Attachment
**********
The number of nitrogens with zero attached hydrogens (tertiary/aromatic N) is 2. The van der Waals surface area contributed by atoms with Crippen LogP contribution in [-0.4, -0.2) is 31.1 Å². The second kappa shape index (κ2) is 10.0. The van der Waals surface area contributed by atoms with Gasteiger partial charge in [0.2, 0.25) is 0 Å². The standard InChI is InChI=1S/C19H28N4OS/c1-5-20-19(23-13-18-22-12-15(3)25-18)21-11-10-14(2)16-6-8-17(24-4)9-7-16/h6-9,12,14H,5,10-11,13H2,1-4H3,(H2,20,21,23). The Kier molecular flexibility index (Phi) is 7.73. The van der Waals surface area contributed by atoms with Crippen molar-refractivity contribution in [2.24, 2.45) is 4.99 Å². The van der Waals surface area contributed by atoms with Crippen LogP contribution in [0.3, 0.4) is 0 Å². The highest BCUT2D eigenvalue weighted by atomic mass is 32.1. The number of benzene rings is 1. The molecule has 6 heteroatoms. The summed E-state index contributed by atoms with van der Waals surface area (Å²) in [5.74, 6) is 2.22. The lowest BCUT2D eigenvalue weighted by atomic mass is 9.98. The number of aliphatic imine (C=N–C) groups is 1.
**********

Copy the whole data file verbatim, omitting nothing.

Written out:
The number of nitrogens with zero attached hydrogens (tertiary/aromatic N) is 2. The van der Waals surface area contributed by atoms with Crippen LogP contribution in [-0.4, -0.2) is 31.1 Å². The second kappa shape index (κ2) is 10.0. The van der Waals surface area contributed by atoms with Gasteiger partial charge in [0.2, 0.25) is 0 Å². The standard InChI is InChI=1S/C19H28N4OS/c1-5-20-19(23-13-18-22-12-15(3)25-18)21-11-10-14(2)16-6-8-17(24-4)9-7-16/h6-9,12,14H,5,10-11,13H2,1-4H3,(H2,20,21,23). The Kier molecular flexibility index (Phi) is 7.73. The van der Waals surface area contributed by atoms with Crippen molar-refractivity contribution in [2.24, 2.45) is 4.99 Å². The van der Waals surface area contributed by atoms with Crippen LogP contribution in [0.3, 0.4) is 0 Å². The highest BCUT2D eigenvalue weighted by atomic mass is 32.1. The number of benzene rings is 1. The molecule has 6 heteroatoms. The summed E-state index contributed by atoms with van der Waals surface area (Å²) in [5.74, 6) is 2.22. The lowest BCUT2D eigenvalue weighted by atomic mass is 9.98. The number of aliphatic imine (C=N–C) groups is 1.